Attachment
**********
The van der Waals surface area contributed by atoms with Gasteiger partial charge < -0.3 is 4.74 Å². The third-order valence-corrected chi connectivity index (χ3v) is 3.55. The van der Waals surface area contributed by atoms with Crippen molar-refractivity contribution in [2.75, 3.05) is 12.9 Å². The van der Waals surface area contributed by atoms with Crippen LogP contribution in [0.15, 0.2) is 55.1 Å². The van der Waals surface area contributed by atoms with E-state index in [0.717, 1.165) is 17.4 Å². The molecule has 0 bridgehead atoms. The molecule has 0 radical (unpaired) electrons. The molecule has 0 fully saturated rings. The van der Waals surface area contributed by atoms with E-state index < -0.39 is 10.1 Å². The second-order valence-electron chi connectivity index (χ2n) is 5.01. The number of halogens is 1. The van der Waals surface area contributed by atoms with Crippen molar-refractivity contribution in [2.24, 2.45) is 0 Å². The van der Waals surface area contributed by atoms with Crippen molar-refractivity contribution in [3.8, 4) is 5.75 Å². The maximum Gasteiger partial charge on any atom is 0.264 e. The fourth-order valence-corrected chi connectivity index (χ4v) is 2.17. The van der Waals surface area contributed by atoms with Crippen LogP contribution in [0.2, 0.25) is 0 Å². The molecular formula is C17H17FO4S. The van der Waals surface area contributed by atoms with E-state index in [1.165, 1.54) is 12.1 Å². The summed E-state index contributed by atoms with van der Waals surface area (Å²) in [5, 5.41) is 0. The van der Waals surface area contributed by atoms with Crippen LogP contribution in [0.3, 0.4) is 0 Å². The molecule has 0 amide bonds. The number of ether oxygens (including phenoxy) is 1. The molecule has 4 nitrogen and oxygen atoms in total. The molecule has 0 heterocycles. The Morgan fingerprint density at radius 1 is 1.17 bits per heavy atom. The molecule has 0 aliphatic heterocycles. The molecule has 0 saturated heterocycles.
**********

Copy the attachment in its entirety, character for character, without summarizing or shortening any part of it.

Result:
The van der Waals surface area contributed by atoms with Gasteiger partial charge < -0.3 is 4.74 Å². The third-order valence-corrected chi connectivity index (χ3v) is 3.55. The van der Waals surface area contributed by atoms with Crippen molar-refractivity contribution in [2.75, 3.05) is 12.9 Å². The van der Waals surface area contributed by atoms with Crippen LogP contribution in [0.15, 0.2) is 55.1 Å². The van der Waals surface area contributed by atoms with E-state index in [0.717, 1.165) is 17.4 Å². The molecule has 0 bridgehead atoms. The molecule has 0 radical (unpaired) electrons. The molecule has 0 fully saturated rings. The van der Waals surface area contributed by atoms with E-state index < -0.39 is 10.1 Å². The second-order valence-electron chi connectivity index (χ2n) is 5.01. The number of halogens is 1. The van der Waals surface area contributed by atoms with Crippen molar-refractivity contribution in [2.24, 2.45) is 0 Å². The van der Waals surface area contributed by atoms with Crippen molar-refractivity contribution in [3.8, 4) is 5.75 Å². The maximum Gasteiger partial charge on any atom is 0.264 e. The fourth-order valence-corrected chi connectivity index (χ4v) is 2.17. The van der Waals surface area contributed by atoms with Crippen LogP contribution in [0.2, 0.25) is 0 Å². The molecular formula is C17H17FO4S. The van der Waals surface area contributed by atoms with E-state index in [1.165, 1.54) is 12.1 Å². The summed E-state index contributed by atoms with van der Waals surface area (Å²) in [5, 5.41) is 0. The van der Waals surface area contributed by atoms with Crippen LogP contribution in [0.3, 0.4) is 0 Å². The molecule has 0 amide bonds. The number of ether oxygens (including phenoxy) is 1. The molecule has 4 nitrogen and oxygen atoms in total. The molecule has 0 heterocycles. The Morgan fingerprint density at radius 1 is 1.17 bits per heavy atom. The molecule has 0 aliphatic heterocycles. The molecule has 0 saturated heterocycles.